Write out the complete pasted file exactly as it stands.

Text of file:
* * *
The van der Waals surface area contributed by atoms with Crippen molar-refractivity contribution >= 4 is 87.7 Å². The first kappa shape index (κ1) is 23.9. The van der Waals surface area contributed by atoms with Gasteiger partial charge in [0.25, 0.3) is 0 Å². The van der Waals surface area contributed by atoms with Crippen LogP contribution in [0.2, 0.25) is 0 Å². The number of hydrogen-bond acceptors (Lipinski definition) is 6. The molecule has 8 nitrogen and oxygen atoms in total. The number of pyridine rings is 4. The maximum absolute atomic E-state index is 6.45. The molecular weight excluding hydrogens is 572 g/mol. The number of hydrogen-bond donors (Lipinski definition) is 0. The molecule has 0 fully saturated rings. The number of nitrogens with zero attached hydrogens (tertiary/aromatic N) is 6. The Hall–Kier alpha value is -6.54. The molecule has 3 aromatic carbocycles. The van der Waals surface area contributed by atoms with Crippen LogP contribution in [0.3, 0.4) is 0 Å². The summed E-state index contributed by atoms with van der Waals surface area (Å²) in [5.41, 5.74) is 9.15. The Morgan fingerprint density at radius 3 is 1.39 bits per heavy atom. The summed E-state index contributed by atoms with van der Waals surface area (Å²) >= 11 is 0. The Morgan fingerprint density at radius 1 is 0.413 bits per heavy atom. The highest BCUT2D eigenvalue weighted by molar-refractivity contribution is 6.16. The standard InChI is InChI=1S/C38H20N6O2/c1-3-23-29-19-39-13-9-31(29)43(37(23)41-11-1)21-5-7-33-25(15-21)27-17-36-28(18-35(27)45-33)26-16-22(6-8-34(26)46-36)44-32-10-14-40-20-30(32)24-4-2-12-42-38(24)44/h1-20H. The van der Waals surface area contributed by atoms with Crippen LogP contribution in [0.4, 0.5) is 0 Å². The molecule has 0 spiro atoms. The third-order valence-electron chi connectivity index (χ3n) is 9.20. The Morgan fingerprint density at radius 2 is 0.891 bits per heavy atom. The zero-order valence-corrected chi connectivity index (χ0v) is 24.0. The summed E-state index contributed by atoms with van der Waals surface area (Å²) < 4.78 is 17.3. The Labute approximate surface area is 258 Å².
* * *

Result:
The van der Waals surface area contributed by atoms with Crippen molar-refractivity contribution >= 4 is 87.7 Å². The first kappa shape index (κ1) is 23.9. The van der Waals surface area contributed by atoms with Gasteiger partial charge in [0.25, 0.3) is 0 Å². The van der Waals surface area contributed by atoms with Crippen LogP contribution in [0.2, 0.25) is 0 Å². The number of hydrogen-bond acceptors (Lipinski definition) is 6. The molecule has 8 nitrogen and oxygen atoms in total. The number of pyridine rings is 4. The maximum absolute atomic E-state index is 6.45. The molecular weight excluding hydrogens is 572 g/mol. The number of hydrogen-bond donors (Lipinski definition) is 0. The molecule has 0 fully saturated rings. The number of nitrogens with zero attached hydrogens (tertiary/aromatic N) is 6. The Hall–Kier alpha value is -6.54. The molecule has 3 aromatic carbocycles. The van der Waals surface area contributed by atoms with Crippen LogP contribution in [0.3, 0.4) is 0 Å². The summed E-state index contributed by atoms with van der Waals surface area (Å²) in [5.41, 5.74) is 9.15. The Morgan fingerprint density at radius 3 is 1.39 bits per heavy atom. The summed E-state index contributed by atoms with van der Waals surface area (Å²) >= 11 is 0. The Morgan fingerprint density at radius 1 is 0.413 bits per heavy atom. The highest BCUT2D eigenvalue weighted by molar-refractivity contribution is 6.16. The standard InChI is InChI=1S/C38H20N6O2/c1-3-23-29-19-39-13-9-31(29)43(37(23)41-11-1)21-5-7-33-25(15-21)27-17-36-28(18-35(27)45-33)26-16-22(6-8-34(26)46-36)44-32-10-14-40-20-30(32)24-4-2-12-42-38(24)44/h1-20H. The van der Waals surface area contributed by atoms with Crippen LogP contribution in [0.4, 0.5) is 0 Å². The molecule has 0 spiro atoms. The third-order valence-electron chi connectivity index (χ3n) is 9.20. The Morgan fingerprint density at radius 2 is 0.891 bits per heavy atom. The zero-order valence-corrected chi connectivity index (χ0v) is 24.0. The summed E-state index contributed by atoms with van der Waals surface area (Å²) < 4.78 is 17.3. The Labute approximate surface area is 258 Å².